The Saskatchewan science centre (SSC) is competing in a Discovery Channel science project showdown with six other science centres across Canada.
The competition is meant to celebrate Canadian Astronaut Chris Hadfield assuming command of the International Space Station.
Marissa Scarlett spearheaded the SSC's project, which is a giant snow volcano filled with liquid nitrogen. Their team dropped bads of hot water into the giant mountain of snow from the roof of the science centre three stories up.
The weather is expected to be mild as five University of Saskatchewan business students gear up to live outside as part of 5 Days for the Homeless.
Edwards School of Business students will live outside on campus to raise awareness and funds for homeless and at risk youth across Canada.
Food and cash donations will go directly to Saskatoon’s downtown youth center EGADZ.
A week after being formed the Save Our Connaught group got together on Sunday to work on their plan to save the 100-year-old community school from demolition.
The group was formed after the Regina Public School Board voted to recommend the school be replaced because it would be too expensive to do the needed repairs.
Rene Dumont, president of the Connaught Parent Council and a founder of the Save Our Connaught group went on a tour of the school last week with a few other members of the group.
Stompin' Tom Connors' funeral is next week, and in lieu of flowers his family is asking people to make donations to their local homeless shelter or food bank.
Regina's Souls Harbour Rescue Mission has not received any donations in his name yet, but say the gesture itself is heartwarming.
It’s not necessarily cheap to host and put on the 101st Grey Cup game, festival and all the other activities that go along with it.
In fact, this event will cost the City of Regina a touch over $1 million, as the executive committee approved that on Wednesday.
In the recommendation, a total of $155,900 will be absorbed within existing budgets, while $865,100 will come out of the General Reserves Fund. However the city hopes the Saskatchewan Roughriders will recover “all, or a portion of, the total unfunded costs of $865,100 associated with this event”.
"The University of Regina has lost its way".
Strong words were spoken by a member of faculty at the University of Regina council meeting Wednesday. The council met for the first time in 20 years to discuss a number of pressing issues.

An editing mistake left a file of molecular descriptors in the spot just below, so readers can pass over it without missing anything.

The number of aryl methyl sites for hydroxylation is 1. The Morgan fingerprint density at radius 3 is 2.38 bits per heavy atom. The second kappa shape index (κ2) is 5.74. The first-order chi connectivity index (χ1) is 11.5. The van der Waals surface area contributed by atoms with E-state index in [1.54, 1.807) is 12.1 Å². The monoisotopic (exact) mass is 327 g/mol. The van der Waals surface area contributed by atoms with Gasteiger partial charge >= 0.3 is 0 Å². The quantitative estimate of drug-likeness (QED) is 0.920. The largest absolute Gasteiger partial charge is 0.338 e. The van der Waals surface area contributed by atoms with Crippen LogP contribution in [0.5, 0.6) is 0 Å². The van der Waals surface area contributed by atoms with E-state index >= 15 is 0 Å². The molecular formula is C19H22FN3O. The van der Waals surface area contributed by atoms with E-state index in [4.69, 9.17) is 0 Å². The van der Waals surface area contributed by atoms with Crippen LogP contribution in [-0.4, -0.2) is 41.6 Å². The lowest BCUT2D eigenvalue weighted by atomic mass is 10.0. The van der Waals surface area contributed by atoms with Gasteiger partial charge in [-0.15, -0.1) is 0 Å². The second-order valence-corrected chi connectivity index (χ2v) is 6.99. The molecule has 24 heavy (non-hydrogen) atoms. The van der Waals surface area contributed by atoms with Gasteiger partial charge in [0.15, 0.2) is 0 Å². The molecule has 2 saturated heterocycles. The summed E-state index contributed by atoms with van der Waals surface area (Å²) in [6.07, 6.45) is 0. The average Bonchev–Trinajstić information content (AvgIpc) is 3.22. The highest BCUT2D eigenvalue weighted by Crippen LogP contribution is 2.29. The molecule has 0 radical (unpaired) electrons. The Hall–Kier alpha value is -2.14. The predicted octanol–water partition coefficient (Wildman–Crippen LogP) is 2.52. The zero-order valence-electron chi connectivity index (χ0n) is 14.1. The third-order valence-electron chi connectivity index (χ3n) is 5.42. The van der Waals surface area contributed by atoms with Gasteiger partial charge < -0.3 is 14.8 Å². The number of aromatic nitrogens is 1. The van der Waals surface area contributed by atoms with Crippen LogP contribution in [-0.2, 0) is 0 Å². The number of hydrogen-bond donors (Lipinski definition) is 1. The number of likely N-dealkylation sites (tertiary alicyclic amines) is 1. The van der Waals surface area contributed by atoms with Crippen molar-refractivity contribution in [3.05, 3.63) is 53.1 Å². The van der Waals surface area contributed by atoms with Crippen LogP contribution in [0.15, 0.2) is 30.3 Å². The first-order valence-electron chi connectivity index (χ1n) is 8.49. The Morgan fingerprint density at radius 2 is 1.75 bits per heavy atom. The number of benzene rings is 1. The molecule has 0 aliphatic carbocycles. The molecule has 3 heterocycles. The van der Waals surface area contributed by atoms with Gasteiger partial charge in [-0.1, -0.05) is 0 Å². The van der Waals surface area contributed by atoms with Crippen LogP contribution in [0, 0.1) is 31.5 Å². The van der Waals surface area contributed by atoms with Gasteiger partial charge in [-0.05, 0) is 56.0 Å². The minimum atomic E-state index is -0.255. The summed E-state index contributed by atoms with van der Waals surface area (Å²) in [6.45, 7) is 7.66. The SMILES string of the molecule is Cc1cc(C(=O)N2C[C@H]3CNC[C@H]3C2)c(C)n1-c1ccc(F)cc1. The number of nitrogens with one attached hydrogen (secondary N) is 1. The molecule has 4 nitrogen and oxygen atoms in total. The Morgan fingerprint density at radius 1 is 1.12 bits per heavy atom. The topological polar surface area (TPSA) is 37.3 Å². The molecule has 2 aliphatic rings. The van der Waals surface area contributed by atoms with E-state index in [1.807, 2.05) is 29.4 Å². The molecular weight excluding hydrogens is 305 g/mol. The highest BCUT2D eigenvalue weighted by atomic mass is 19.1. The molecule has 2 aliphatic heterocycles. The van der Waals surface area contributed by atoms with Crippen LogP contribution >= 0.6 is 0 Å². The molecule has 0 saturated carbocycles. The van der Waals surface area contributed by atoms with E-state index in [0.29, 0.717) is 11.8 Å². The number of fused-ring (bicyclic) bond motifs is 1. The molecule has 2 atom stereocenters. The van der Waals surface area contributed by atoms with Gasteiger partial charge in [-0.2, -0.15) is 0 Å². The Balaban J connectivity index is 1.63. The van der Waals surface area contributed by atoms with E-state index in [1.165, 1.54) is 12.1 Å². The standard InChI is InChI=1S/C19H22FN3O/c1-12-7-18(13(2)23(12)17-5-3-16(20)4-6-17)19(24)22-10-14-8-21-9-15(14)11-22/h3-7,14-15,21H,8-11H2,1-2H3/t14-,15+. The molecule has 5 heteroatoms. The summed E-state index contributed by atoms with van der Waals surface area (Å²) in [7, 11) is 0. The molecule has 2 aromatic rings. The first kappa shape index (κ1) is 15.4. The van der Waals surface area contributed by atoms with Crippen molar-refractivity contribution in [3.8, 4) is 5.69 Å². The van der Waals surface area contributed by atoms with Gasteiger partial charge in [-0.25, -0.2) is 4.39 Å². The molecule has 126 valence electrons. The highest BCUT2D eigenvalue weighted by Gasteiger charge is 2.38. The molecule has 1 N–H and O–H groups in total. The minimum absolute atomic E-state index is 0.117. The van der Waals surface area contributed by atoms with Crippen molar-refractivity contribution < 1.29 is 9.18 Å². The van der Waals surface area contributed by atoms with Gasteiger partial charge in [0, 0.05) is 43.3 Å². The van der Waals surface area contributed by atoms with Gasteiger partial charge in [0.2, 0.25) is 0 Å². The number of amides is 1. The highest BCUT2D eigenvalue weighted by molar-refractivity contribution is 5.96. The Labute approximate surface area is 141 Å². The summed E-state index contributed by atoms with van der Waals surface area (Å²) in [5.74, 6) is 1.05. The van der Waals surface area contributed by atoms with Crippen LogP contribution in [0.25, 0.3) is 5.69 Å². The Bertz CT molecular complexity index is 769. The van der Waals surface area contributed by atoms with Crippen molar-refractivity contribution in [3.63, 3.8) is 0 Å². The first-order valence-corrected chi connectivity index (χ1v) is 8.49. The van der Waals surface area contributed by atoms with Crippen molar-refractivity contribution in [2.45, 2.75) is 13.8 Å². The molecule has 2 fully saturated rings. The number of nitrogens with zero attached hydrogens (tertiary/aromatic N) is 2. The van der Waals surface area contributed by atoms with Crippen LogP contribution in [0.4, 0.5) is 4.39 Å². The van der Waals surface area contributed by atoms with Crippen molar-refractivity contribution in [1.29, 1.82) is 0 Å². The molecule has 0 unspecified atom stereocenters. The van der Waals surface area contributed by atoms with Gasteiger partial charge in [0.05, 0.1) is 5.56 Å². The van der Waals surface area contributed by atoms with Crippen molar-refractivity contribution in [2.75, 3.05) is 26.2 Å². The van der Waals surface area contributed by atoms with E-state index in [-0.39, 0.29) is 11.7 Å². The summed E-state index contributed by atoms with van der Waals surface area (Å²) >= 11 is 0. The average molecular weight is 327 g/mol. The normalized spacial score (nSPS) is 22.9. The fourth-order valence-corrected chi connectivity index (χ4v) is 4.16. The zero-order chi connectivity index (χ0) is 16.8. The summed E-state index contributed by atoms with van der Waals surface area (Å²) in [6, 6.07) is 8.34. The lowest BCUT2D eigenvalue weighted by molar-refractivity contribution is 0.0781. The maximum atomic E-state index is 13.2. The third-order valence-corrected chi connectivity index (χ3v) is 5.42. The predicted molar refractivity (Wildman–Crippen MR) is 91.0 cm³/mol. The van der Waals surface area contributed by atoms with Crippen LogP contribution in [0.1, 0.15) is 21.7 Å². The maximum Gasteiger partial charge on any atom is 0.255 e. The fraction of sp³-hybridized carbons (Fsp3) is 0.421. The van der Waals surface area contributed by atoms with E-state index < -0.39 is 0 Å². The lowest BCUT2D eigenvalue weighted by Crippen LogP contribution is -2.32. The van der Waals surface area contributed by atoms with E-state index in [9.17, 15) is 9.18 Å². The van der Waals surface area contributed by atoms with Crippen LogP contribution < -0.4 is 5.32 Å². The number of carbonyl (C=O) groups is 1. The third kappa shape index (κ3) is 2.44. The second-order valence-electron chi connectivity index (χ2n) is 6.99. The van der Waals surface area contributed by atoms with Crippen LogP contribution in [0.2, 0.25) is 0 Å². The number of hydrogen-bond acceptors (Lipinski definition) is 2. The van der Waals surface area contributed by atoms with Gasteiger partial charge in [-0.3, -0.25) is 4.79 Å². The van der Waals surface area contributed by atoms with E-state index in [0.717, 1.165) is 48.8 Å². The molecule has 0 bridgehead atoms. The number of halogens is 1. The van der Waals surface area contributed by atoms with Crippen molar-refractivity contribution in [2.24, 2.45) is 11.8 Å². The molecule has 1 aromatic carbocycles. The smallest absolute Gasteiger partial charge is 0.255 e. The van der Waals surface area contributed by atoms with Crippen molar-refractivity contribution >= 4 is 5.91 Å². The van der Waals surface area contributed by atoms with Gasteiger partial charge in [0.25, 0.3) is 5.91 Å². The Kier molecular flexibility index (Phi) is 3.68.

As the group gathered, people made claims that the school's budget for administrative staff was bloated, and that only a small percentage of the budget was being spent on academic salaries.
The Hospitals of Regina Foundation launched its 27th Home Lottery Tuesday, in the home up for grabs as this year's top prize. The home, valued at $1.2 million, is located in the Creeks.
"It's on one of the very few walk-out lots," said Judy Davis, CEO of the foundation, "it has a beautiful view off the back."
People shaving their heads to raise money for cancer research is nothing new. It’s been a campaign that has lived under many names for years.
But when an 11-year-old girl decides she wants to shave her head to raise money with no campaign to follow, only to support her friend who has cancer, that is a type of maturity and bravery not seen in many children or even some adults.
So when Madison Simpson of Prince Albert approached her mother Jackie Garrow about shaving her head to raise money for her friend with cancer, her mother was stunned.
Saskatchewan showed it has no shortage of generosity this weekend.
The 37th annual Telemiracle event came to an end Sunday evening, but not before ending on a very high note.
After hours of entertainment from local dancers, singers and famous bands such as Prism, the televised event raised more than $5.5 million.
More than 800 volunteers came together to make the event possible.
The marathon fundraiser also passed a milestone, raising more than 100 million dollars since 1977.
Even Premier Brad Wall was impressed.
Telemiracle is wrapping up after a weekend of music, entertainment and fundraising $5,546,712.
Behind the scenes, public relations chairman Mike Campbell says getting the Kinsmen Foundation's annual fundraising show set up is a pretty big undertaking.
"I don't even know if anybody counts the hours, countless hours get put into it," he said
In addition to the time, hundreds of volunteers have turned out to make the event possible